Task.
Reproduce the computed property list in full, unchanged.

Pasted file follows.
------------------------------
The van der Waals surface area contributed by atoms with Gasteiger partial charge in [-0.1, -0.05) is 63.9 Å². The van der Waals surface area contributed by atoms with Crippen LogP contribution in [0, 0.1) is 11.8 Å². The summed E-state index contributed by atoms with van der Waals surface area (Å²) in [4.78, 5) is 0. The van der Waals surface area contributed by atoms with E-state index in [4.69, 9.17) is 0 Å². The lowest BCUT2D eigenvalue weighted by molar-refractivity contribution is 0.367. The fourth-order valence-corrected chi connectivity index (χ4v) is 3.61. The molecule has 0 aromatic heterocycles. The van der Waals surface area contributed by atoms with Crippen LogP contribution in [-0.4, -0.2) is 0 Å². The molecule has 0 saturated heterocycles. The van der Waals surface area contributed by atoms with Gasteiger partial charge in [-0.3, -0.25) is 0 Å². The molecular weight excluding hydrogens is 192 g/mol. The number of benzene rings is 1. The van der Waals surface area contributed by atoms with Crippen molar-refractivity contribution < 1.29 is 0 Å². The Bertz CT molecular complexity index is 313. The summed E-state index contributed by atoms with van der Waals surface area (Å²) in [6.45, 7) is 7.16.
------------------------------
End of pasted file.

The van der Waals surface area contributed by atoms with Gasteiger partial charge in [-0.1, -0.05) is 63.9 Å². The van der Waals surface area contributed by atoms with Crippen LogP contribution in [0, 0.1) is 11.8 Å². The summed E-state index contributed by atoms with van der Waals surface area (Å²) in [4.78, 5) is 0. The van der Waals surface area contributed by atoms with E-state index in [4.69, 9.17) is 0 Å². The lowest BCUT2D eigenvalue weighted by molar-refractivity contribution is 0.367. The fourth-order valence-corrected chi connectivity index (χ4v) is 3.61. The molecule has 0 aromatic heterocycles. The van der Waals surface area contributed by atoms with Crippen LogP contribution in [-0.4, -0.2) is 0 Å². The molecule has 0 saturated heterocycles. The van der Waals surface area contributed by atoms with Gasteiger partial charge in [-0.3, -0.25) is 0 Å². The molecular weight excluding hydrogens is 192 g/mol. The number of benzene rings is 1. The van der Waals surface area contributed by atoms with Crippen molar-refractivity contribution < 1.29 is 0 Å². The Bertz CT molecular complexity index is 313. The summed E-state index contributed by atoms with van der Waals surface area (Å²) in [6.45, 7) is 7.16.